JupyterHub. Now, add the following lines to config.yaml file:
hub_url: http://<IP in EXTERNAL-IP>
Next, upgrade the helm chart to deploy this change:
helm upgrade <name-from-above> jupyterhub/binderhub --version=0.2.0-3b53fce -f secret.yaml -f config.yaml
For the first deployment of your BinderHub, the commit hash parsed to the
--version argument should be the same as in step 3.4. However, when it comes
to updating your BinderHub, you can parse the commit hash of a newer chart
If the helm upgrade command above succeeds, it’s time to try out your
First, find the IP address of the BinderHub deployment by running the following
kubectl --namespace=<namespace-from-above> get svc binder
Note the IP address in EXTERNAL-IP. This is your BinderHub IP address.
Type this IP address in your browser and a BinderHub should be waiting there
You now have a functioning BinderHub at the above IP address.
The Helm chart used to install your BinderHub deployemnt exposes a number of
optional features. Below we describe a few of the most common customizations
and how you can configure them.
Increasing the GitHub API limit is not strictly required, but is recommended
before sharing your BinderHub URL with users.
By default GitHub only lets you make 60 requests each hour. If you
expect your users to serve repositories hosted on GitHub, we recommend creating
an API access token to raise your API limit to 5000 requests an hour.
Create a new token with default (check no boxes)
Store your new token somewhere secure (e.g. keychain, netrc, etc.)
BinderHub will use this token when making
API requests to GitHub. See the GitHub authentication documentation for
more information about API limits.
By default, BinderHub doesn’t have access to private repositories
(repositories that require credentials to clone).
Since users never enter credentials into BinderHub,
BinderHub itself must be given permission to clone any private repositories
you want BinderHub to be able to build.
Since cloning is done ‘as binderhub’
this means that any user can build any private repository that BinderHub has access to.
They may be private from the wider world,
but they are not private from other users with access to the same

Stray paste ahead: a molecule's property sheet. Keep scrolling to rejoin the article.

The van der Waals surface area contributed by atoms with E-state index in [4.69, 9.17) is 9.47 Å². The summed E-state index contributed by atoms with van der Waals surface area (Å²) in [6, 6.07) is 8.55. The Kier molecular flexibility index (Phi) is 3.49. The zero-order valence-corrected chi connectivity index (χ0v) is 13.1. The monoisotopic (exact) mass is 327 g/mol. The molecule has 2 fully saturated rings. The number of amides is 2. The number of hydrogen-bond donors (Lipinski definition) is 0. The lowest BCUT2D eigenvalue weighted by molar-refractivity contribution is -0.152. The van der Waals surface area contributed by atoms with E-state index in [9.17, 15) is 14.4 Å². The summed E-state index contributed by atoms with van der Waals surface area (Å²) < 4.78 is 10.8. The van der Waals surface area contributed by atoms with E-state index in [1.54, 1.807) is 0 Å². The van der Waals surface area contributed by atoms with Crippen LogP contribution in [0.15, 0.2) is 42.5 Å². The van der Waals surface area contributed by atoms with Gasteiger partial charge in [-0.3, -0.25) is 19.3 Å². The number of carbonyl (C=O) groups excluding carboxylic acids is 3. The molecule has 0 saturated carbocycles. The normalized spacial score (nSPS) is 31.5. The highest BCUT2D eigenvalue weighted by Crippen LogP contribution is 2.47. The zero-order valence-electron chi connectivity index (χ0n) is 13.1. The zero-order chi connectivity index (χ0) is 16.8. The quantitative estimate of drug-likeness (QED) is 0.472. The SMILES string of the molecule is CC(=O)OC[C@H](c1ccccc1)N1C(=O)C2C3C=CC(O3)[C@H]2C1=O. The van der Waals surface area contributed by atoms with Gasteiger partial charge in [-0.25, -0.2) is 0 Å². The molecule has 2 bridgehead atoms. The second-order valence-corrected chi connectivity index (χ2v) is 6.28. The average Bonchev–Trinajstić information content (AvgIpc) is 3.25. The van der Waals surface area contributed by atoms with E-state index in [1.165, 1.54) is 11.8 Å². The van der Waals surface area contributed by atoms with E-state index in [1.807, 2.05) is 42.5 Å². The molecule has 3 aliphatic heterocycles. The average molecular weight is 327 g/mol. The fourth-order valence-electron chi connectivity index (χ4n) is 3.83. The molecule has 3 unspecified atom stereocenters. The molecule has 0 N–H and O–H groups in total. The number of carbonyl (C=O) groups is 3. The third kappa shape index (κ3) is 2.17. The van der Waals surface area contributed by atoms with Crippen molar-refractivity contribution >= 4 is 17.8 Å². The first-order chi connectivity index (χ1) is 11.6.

Granting permission follows the the same steps above in Customizing your Deployment to create
a GitHub access token and configure BinderHub to use it.
Previously, the token only needed minimal read-only permissions (the default).
In order to access private repositories,
the token must have full read/write permissions on all your repos 1.
Creating a token with the full repo scope needed
in order to clone private repos.¶
You can set these permissions when you create the token,
or change them after the fact by editing the token’s permissions at any
time at the token administration page.
Hopefully in the future,
GitHub will allow more granular permissions for private repos.
To access private GitLab repos, create an API token for your binderhub user
under “User Settings” > “Access tokens”. It at least needs the scopes “api” and
Then update secret.yaml with the following:
This token will be used for accessing the GitLab API, and is also used as the
Git password when cloning repos. With this token, no username is required to
clone a repo.
By default, BinderHub will build pods with the host Docker installation.
This often means you are stuck with whatever version of Docker provided by your
cloud provider. BinderHub supports an alternative that uses Docker-in-Docker
(DinD). To turn dind on, you’ll need to set
the following configuration in your config.yaml file:
If you plan to host multiple BinderHub deployments on the same kubernetes
cluster, you’ll also need to isolate the host socket and library directory
for each DinD application:
hostLibDir: /var/lib/dind/"<name of deployment, e.g. staging>"
hostSocketDir: /var/run/dind/"<name of deployment, e.g. staging>"
For next steps, see Debugging BinderHub and Tear down your Binder deployment.